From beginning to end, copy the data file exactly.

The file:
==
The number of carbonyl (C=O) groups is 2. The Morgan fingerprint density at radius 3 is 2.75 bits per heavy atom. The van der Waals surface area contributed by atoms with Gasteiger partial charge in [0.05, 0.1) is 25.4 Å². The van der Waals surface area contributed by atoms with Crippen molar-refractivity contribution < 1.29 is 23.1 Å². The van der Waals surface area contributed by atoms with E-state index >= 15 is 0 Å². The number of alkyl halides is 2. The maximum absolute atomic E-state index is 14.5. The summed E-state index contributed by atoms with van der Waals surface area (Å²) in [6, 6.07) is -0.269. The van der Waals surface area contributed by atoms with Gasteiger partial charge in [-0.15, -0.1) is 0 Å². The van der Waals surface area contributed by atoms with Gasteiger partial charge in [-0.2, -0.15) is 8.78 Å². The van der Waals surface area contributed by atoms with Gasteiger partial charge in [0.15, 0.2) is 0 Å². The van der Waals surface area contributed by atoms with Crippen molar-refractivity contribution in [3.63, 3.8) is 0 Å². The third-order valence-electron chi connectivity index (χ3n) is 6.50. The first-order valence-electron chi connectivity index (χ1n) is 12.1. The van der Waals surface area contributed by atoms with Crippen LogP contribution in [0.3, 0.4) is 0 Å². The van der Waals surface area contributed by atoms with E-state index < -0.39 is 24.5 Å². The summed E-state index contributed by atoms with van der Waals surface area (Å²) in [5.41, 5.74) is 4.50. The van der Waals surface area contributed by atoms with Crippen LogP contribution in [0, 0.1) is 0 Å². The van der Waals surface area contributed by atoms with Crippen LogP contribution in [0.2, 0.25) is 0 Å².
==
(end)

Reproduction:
The number of carbonyl (C=O) groups is 2. The Morgan fingerprint density at radius 3 is 2.75 bits per heavy atom. The van der Waals surface area contributed by atoms with Gasteiger partial charge in [0.05, 0.1) is 25.4 Å². The van der Waals surface area contributed by atoms with Crippen molar-refractivity contribution < 1.29 is 23.1 Å². The van der Waals surface area contributed by atoms with E-state index >= 15 is 0 Å². The number of alkyl halides is 2. The maximum absolute atomic E-state index is 14.5. The summed E-state index contributed by atoms with van der Waals surface area (Å²) in [6, 6.07) is -0.269. The van der Waals surface area contributed by atoms with Gasteiger partial charge in [-0.15, -0.1) is 0 Å². The van der Waals surface area contributed by atoms with Gasteiger partial charge in [-0.2, -0.15) is 8.78 Å². The van der Waals surface area contributed by atoms with Gasteiger partial charge in [0.15, 0.2) is 0 Å². The van der Waals surface area contributed by atoms with Crippen molar-refractivity contribution in [3.63, 3.8) is 0 Å². The third-order valence-electron chi connectivity index (χ3n) is 6.50. The first-order valence-electron chi connectivity index (χ1n) is 12.1. The van der Waals surface area contributed by atoms with Crippen LogP contribution in [0.3, 0.4) is 0 Å². The van der Waals surface area contributed by atoms with E-state index < -0.39 is 24.5 Å². The summed E-state index contributed by atoms with van der Waals surface area (Å²) in [5.41, 5.74) is 4.50. The van der Waals surface area contributed by atoms with Crippen LogP contribution in [0, 0.1) is 0 Å². The van der Waals surface area contributed by atoms with Crippen LogP contribution in [0.2, 0.25) is 0 Å².